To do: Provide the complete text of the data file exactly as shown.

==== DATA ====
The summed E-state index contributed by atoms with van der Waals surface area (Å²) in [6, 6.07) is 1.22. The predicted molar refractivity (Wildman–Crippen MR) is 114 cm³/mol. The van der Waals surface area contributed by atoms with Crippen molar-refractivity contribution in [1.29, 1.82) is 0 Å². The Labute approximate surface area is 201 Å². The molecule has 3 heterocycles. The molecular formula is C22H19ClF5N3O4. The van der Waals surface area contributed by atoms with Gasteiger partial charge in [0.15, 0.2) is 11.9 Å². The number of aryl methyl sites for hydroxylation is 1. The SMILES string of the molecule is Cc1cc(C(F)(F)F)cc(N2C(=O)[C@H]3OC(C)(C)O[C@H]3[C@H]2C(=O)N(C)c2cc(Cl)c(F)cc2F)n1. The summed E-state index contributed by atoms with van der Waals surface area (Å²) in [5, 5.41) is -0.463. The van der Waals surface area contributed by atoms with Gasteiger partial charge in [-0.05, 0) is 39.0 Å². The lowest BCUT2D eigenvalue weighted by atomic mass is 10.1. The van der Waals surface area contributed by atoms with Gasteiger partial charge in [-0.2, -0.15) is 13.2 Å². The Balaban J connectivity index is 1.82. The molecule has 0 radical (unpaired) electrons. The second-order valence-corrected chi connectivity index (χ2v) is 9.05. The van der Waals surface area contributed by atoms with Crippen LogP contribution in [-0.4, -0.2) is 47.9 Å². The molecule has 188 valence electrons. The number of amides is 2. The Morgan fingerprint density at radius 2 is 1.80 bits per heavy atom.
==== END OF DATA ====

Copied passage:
The summed E-state index contributed by atoms with van der Waals surface area (Å²) in [6, 6.07) is 1.22. The predicted molar refractivity (Wildman–Crippen MR) is 114 cm³/mol. The van der Waals surface area contributed by atoms with Crippen molar-refractivity contribution in [1.29, 1.82) is 0 Å². The Labute approximate surface area is 201 Å². The molecule has 3 heterocycles. The molecular formula is C22H19ClF5N3O4. The van der Waals surface area contributed by atoms with Gasteiger partial charge in [0.15, 0.2) is 11.9 Å². The number of aryl methyl sites for hydroxylation is 1. The SMILES string of the molecule is Cc1cc(C(F)(F)F)cc(N2C(=O)[C@H]3OC(C)(C)O[C@H]3[C@H]2C(=O)N(C)c2cc(Cl)c(F)cc2F)n1. The summed E-state index contributed by atoms with van der Waals surface area (Å²) in [5, 5.41) is -0.463. The van der Waals surface area contributed by atoms with Gasteiger partial charge in [-0.05, 0) is 39.0 Å². The lowest BCUT2D eigenvalue weighted by atomic mass is 10.1. The van der Waals surface area contributed by atoms with Gasteiger partial charge in [-0.2, -0.15) is 13.2 Å². The Balaban J connectivity index is 1.82. The molecule has 0 radical (unpaired) electrons. The second-order valence-corrected chi connectivity index (χ2v) is 9.05. The van der Waals surface area contributed by atoms with Crippen LogP contribution in [-0.4, -0.2) is 47.9 Å². The molecule has 188 valence electrons. The number of amides is 2. The Morgan fingerprint density at radius 2 is 1.80 bits per heavy atom.